Chapter

System Justification Theory and Research: Implications for Law, Legal Advocacy, and Social Justice

Gary Blasi and John T. Jost

in Ideology, Psychology, and Law

Published in print January 2012 | ISBN: 9780199737512
Published online May 2012 | e-ISBN: 9780199918638 | DOI: http://dx.doi.org/10.1093/acprof:oso/9780199737512.003.0003

Series: Series in Political Psychology

System Justification Theory and Research: Implications for Law, Legal Advocacy, and Social Justice

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This chapter reviews theory and research on System Justification Theory (SJT) and summarizes key implications for law, lawyers, and social justice advocacy. According to SJT, lawyers should attend to all relevant social orders and implicit as well as explicit biases in selecting jurors and developing advocacy strategies. The theory identifies important obstacles to social change, including changes in the law and legal scholarship. This chapter highlights some of the ways in which system justification motives result in behaviors that are unanticipated by current models of legal thinking. It discusses the persuasive power of “reframing,” whereby advocates can deploy narrative to exacerbate or diminish the system-justifying motives of legal and public policy decision-makers.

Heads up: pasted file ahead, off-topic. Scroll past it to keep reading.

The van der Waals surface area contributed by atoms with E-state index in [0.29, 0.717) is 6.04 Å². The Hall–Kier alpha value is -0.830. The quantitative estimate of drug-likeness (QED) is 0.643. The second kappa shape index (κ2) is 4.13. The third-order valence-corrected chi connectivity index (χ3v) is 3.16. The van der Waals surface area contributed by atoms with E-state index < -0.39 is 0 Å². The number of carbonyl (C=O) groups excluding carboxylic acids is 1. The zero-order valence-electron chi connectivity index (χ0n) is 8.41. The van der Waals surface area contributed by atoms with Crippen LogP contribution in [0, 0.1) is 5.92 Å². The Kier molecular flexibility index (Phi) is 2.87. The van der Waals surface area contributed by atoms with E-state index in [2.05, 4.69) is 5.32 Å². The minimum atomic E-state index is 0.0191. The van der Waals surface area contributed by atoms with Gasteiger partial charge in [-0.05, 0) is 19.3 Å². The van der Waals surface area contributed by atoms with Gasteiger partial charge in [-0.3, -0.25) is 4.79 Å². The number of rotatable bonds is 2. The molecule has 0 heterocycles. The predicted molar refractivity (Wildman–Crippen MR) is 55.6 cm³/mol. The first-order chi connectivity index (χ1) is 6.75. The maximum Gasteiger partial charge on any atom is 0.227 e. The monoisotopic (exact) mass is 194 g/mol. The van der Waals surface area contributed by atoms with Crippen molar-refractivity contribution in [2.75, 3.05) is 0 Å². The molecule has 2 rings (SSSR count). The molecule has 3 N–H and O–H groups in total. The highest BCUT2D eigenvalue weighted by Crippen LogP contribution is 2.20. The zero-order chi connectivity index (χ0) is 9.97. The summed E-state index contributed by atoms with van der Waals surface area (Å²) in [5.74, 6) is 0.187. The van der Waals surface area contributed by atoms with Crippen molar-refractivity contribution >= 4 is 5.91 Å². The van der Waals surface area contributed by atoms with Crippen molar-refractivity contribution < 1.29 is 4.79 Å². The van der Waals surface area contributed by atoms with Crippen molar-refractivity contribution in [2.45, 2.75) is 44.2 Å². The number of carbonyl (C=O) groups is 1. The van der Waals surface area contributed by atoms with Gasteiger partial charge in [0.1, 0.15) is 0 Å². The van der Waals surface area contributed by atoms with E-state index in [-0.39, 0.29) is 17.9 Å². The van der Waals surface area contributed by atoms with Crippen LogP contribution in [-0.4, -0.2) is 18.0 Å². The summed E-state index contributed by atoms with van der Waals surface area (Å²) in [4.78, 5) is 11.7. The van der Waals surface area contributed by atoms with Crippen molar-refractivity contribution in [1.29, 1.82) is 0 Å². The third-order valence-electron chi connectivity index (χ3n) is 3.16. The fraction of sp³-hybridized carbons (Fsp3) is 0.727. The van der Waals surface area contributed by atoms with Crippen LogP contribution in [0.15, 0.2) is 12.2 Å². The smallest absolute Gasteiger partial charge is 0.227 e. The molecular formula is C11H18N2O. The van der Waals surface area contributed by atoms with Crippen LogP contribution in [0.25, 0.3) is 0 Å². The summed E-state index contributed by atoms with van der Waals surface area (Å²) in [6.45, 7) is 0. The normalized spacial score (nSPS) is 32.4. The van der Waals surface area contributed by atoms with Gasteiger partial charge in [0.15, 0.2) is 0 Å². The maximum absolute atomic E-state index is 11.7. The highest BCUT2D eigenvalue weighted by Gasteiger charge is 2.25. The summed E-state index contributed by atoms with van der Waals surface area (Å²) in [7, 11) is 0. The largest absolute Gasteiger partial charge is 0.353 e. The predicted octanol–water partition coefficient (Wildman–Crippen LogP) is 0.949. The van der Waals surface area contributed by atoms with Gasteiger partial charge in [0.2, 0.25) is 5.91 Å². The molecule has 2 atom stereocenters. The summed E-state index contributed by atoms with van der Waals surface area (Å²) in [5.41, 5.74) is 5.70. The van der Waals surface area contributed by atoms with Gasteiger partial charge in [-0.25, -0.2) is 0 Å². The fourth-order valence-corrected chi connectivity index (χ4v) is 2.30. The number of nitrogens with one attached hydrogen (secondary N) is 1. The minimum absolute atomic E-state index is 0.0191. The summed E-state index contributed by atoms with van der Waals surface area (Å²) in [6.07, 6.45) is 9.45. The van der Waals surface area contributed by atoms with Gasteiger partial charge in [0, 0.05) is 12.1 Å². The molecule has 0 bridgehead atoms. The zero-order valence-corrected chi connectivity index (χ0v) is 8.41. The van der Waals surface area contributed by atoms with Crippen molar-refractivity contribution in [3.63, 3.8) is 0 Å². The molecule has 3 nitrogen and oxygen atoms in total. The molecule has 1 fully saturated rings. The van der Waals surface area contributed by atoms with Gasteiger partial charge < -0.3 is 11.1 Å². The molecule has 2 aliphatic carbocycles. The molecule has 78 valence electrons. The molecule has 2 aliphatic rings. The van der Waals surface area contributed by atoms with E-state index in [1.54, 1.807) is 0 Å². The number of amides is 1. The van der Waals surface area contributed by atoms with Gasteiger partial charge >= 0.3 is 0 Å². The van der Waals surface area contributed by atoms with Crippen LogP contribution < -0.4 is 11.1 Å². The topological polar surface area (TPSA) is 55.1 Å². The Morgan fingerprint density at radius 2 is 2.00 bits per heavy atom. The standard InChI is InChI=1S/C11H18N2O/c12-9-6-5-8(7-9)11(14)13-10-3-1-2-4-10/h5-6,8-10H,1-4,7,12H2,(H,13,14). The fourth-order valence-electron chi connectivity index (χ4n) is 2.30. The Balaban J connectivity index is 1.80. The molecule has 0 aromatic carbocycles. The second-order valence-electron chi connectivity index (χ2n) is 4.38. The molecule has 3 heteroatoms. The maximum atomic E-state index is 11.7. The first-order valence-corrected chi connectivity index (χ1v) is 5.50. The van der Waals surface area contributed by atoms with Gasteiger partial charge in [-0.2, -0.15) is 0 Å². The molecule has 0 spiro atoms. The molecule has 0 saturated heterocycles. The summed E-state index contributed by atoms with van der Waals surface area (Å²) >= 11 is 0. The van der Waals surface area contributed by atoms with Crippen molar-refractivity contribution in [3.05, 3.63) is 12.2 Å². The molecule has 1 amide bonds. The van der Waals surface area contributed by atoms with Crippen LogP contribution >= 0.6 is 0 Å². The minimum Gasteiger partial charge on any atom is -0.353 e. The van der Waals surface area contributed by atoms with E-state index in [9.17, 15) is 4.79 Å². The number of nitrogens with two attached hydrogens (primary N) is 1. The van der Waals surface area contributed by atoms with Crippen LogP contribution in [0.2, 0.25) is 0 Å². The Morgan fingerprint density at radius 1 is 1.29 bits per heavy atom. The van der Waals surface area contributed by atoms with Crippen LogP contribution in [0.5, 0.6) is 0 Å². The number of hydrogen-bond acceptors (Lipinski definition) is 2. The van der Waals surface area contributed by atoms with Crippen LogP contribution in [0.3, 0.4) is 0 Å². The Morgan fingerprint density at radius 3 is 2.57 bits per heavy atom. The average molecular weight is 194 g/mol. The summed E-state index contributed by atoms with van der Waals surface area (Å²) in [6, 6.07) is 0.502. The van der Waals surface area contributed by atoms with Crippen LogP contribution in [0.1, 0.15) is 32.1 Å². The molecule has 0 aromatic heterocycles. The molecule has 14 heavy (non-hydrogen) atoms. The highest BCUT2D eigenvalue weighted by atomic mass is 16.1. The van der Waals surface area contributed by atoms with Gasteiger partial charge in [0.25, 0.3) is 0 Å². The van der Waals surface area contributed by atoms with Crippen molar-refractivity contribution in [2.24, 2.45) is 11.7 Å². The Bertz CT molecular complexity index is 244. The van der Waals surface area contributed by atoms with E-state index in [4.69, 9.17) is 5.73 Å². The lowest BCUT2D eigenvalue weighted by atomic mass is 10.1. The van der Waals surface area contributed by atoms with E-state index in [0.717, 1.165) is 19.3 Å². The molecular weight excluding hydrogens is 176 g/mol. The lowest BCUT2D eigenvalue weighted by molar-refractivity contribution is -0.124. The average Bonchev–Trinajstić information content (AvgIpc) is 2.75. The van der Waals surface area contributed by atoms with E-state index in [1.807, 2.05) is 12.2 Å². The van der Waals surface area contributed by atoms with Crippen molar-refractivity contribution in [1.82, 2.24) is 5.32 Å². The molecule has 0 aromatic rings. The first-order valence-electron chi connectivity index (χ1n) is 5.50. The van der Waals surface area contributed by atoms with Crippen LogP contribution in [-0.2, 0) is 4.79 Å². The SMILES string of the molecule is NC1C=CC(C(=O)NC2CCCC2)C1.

Keywords: political ideology; complementary stereotypes; system justification theory; rational choice; behavioral realism

Chapter.  21477 words. 

Subjects: Social Psychology

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